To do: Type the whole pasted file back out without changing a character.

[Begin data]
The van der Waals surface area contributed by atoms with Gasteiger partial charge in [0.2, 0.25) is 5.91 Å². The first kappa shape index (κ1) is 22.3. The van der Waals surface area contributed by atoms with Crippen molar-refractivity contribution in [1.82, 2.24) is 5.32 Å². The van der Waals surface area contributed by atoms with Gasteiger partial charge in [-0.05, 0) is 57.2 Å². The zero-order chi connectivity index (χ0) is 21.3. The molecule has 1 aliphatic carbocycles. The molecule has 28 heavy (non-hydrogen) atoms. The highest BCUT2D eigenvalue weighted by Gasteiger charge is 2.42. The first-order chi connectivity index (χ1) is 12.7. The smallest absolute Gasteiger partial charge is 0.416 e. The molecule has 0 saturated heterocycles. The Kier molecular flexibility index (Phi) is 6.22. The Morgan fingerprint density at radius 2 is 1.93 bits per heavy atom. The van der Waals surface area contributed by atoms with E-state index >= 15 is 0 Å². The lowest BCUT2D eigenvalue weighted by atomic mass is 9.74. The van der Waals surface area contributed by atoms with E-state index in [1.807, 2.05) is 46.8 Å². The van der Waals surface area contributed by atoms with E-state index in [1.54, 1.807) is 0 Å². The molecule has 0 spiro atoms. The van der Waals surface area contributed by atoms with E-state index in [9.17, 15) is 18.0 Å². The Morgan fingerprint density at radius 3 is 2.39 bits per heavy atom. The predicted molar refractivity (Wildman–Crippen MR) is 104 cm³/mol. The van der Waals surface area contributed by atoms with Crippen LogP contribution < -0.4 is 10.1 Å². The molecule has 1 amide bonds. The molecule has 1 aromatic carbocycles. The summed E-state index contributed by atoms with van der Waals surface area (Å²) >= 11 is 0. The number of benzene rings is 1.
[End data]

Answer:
The van der Waals surface area contributed by atoms with Gasteiger partial charge in [0.2, 0.25) is 5.91 Å². The first kappa shape index (κ1) is 22.3. The van der Waals surface area contributed by atoms with Crippen molar-refractivity contribution in [1.82, 2.24) is 5.32 Å². The van der Waals surface area contributed by atoms with Gasteiger partial charge in [-0.05, 0) is 57.2 Å². The zero-order chi connectivity index (χ0) is 21.3. The molecule has 1 aliphatic carbocycles. The molecule has 28 heavy (non-hydrogen) atoms. The highest BCUT2D eigenvalue weighted by Gasteiger charge is 2.42. The first-order chi connectivity index (χ1) is 12.7. The smallest absolute Gasteiger partial charge is 0.416 e. The molecule has 0 saturated heterocycles. The Kier molecular flexibility index (Phi) is 6.22. The Morgan fingerprint density at radius 2 is 1.93 bits per heavy atom. The van der Waals surface area contributed by atoms with E-state index >= 15 is 0 Å². The lowest BCUT2D eigenvalue weighted by atomic mass is 9.74. The van der Waals surface area contributed by atoms with E-state index in [1.807, 2.05) is 46.8 Å². The van der Waals surface area contributed by atoms with E-state index in [1.54, 1.807) is 0 Å². The molecule has 0 spiro atoms. The van der Waals surface area contributed by atoms with E-state index in [9.17, 15) is 18.0 Å². The Morgan fingerprint density at radius 3 is 2.39 bits per heavy atom. The predicted molar refractivity (Wildman–Crippen MR) is 104 cm³/mol. The van der Waals surface area contributed by atoms with Crippen LogP contribution < -0.4 is 10.1 Å². The molecule has 1 amide bonds. The molecule has 1 aromatic carbocycles. The summed E-state index contributed by atoms with van der Waals surface area (Å²) >= 11 is 0. The number of benzene rings is 1.